4/17/2011 -- How many lbs. of wheat malt extract syrup would it take to make around 2.5 gallons? Also how much sugar and yeast should I use?
Response From Homebrew Heaven: I would use at about 3 lbs of liquid malt extract, or about 2.5 lbs of dry malt extact to make 2.5 gallons of wheat beer.I would NOT use sugar in the boil. Use at least 10 grams of dry beer yeast (like Nottingham Ale Yeast) per 2.5 gallons. To prime (carbonate) the bottles, us about 0.5 cup corn sugar after fermentation at bottling. . . .
5/17/2010 -- what is your phone number?
Response From Homebrew Heaven: We can be reached at (425) 355-8865Our toll free order is (800) 850-2739
12/24/2009 -- I have an amber ale recipe calling for LME and crystal crushed malt to which I had planned to add wheat. For the wheat, I purchased torrified wheat from you. That might have been a mistake on my part. I see that one of your posted Q&A answers states that torrified wheat needs to be mashed along with grain containing enzymes and if it's not . . .
Response From Homebrew Heaven: No, sorry, but adding malt extract to the torrified wheat will do nothing towards converting the torrified wheat. There are no remaining enzymes in the malt extract.If you want to add some wheat, it's easy to do by adding a portion wheat malt extract. It's either that or adding some 6-row (or 2-row) to the torrified in order to mash (convert) . . .
6/7/2009 -- Once this product has been opened... If not used up entirely, what's the shelf life?
Response From Homebrew Heaven: Hard to say...If it is sealed up well, and not exposed to oxygen or bacteria, it can last a long time. It will last much longer too, if it is refrigerated. My gut feeling that will "normal" handling at room temperature it will probably last a month or so. I would NOT use it if you see signs of spoilage on it, or if the can is swelled. . . .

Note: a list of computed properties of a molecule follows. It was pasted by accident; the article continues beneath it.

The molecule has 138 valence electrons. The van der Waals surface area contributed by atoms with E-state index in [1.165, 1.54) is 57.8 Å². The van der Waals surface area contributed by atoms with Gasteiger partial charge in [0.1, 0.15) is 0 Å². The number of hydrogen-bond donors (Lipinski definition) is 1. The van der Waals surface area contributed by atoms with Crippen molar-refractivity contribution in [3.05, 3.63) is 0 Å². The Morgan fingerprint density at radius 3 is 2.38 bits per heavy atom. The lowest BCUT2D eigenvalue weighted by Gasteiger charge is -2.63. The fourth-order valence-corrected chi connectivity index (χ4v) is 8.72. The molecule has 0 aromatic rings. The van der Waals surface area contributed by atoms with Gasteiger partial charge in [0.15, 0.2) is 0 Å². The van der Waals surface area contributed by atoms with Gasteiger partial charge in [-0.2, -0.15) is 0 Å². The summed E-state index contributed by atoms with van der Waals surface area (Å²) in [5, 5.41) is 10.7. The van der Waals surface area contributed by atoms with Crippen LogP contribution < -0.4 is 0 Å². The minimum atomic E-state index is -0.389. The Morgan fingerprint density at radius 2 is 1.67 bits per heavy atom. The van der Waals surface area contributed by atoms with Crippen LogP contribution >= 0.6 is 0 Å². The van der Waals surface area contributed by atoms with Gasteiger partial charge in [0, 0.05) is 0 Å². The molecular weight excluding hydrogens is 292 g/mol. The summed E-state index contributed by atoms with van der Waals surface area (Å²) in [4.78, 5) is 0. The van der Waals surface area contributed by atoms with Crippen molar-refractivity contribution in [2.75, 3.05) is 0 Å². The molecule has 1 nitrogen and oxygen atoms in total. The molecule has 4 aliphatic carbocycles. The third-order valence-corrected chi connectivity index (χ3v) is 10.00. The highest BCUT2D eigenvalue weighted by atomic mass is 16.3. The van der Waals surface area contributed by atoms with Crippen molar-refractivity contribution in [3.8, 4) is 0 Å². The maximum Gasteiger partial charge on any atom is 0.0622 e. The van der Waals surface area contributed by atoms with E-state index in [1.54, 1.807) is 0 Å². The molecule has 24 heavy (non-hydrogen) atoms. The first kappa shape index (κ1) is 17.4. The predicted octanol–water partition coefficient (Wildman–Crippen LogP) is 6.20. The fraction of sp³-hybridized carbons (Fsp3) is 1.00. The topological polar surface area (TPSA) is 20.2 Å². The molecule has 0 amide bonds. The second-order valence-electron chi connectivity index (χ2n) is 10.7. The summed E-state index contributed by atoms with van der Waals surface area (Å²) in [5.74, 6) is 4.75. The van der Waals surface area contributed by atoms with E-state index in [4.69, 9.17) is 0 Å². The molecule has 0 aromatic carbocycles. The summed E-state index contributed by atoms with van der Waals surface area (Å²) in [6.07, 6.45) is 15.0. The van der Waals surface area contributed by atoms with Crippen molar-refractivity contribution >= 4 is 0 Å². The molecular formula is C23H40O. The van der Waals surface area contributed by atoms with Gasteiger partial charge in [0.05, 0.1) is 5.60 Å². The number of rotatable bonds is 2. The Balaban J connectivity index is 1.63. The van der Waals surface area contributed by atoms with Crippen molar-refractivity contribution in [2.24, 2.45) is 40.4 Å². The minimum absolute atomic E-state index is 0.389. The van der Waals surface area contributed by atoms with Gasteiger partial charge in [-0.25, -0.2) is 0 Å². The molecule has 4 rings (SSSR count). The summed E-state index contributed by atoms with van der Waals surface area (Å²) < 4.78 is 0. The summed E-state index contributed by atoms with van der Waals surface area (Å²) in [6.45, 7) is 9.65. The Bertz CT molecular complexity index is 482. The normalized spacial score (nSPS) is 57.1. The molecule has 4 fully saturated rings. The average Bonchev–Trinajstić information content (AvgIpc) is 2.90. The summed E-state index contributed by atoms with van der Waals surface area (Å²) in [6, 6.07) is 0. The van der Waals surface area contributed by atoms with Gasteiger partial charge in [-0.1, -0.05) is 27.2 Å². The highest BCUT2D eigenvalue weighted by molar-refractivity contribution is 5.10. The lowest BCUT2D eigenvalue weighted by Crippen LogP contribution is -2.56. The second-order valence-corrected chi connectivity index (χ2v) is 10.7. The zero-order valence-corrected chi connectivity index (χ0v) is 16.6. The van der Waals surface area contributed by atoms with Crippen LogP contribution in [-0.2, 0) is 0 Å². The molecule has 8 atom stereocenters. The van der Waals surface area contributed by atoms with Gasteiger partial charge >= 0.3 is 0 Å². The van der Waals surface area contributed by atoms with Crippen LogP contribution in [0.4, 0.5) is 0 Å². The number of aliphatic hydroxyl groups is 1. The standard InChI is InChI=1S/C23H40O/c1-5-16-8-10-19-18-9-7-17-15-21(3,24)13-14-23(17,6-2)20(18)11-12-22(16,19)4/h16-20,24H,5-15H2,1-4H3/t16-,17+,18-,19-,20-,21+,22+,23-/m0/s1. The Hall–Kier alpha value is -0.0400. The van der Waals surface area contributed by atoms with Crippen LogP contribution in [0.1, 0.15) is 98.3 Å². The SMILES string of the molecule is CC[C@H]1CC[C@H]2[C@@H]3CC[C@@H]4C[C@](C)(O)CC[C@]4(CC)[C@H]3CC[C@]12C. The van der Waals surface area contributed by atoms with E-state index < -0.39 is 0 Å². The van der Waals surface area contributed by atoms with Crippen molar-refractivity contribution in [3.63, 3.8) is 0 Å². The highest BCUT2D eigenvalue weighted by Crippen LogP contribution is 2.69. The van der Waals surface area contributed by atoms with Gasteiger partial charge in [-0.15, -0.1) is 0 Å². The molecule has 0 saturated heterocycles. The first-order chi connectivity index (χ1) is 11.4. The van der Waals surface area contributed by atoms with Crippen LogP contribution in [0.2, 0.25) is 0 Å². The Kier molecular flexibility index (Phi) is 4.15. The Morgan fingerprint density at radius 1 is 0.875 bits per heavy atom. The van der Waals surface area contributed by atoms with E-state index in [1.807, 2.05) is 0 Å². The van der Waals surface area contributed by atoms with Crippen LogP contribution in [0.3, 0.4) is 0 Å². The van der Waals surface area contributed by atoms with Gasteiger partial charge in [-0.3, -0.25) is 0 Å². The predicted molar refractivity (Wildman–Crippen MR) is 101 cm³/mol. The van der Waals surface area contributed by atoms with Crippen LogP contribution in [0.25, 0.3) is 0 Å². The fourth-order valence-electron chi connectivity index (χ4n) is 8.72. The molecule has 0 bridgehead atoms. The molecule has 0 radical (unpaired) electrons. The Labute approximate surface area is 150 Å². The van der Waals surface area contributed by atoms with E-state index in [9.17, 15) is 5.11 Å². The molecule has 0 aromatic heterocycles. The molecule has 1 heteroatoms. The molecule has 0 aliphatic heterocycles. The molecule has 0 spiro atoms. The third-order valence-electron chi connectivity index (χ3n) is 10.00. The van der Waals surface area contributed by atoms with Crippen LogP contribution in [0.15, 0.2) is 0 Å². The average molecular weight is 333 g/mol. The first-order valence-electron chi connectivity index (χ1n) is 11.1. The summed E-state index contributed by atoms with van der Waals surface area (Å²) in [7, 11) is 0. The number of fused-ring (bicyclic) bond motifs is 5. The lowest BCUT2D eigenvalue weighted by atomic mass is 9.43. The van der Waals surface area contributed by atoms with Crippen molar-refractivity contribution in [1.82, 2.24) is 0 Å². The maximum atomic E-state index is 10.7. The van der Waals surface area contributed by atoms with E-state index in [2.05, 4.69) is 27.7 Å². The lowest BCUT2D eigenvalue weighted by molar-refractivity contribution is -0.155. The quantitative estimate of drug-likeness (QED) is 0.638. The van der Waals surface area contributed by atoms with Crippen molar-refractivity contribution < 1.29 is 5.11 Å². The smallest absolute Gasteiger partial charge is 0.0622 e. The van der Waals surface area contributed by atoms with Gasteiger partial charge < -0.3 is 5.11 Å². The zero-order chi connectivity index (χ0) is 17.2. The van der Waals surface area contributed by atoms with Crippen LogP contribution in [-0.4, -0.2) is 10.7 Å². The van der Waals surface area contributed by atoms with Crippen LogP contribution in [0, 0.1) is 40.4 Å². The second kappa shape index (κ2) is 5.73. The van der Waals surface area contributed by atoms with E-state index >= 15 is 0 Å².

6/7/2009 -- New to this... What's the difference between using the dry malt extract (much cheaper) or the liquid malt extract?
Response From Homebrew Heaven: They are fundamentally the same products, it's just that the malt extract syrup has about 20% water content, and the dry malt extract is well...dry. It is used in different proportions as well. If a recipe calls for 7 lbs of malt extract syrup, you can substitute about 5 lbs of dry malt extract to make the same beer.
3/19/2009 -- In your opinion which is better LME or DME? I've done a few of your kits (they're great!) now I want to try a recipe beer from scratch...
Response From Homebrew Heaven: LME (liquid malt extract syrup) and DME (dry malt extract powder) are exactly the same (in terms of quality), in my opinion. The only real difference is that LME contains about 20% water. Any recipe can be "adjusted" accordingly to obtain the same starting gravity.LME can also discolor somewhat with prolonged storage. DME does not. . . .
10/17/2008 -- Some recipes call for malt syrup, some for dry extract. If a recipe calls for 7 lbs of malt syrup but I have dry extract I want to use how much should I use? What is the conversion factor?
Response From Homebrew Heaven: I this case, you would use about 5.5 lbs of dry malt extract. Use about 20% less dry malt extract compared to malt syrup.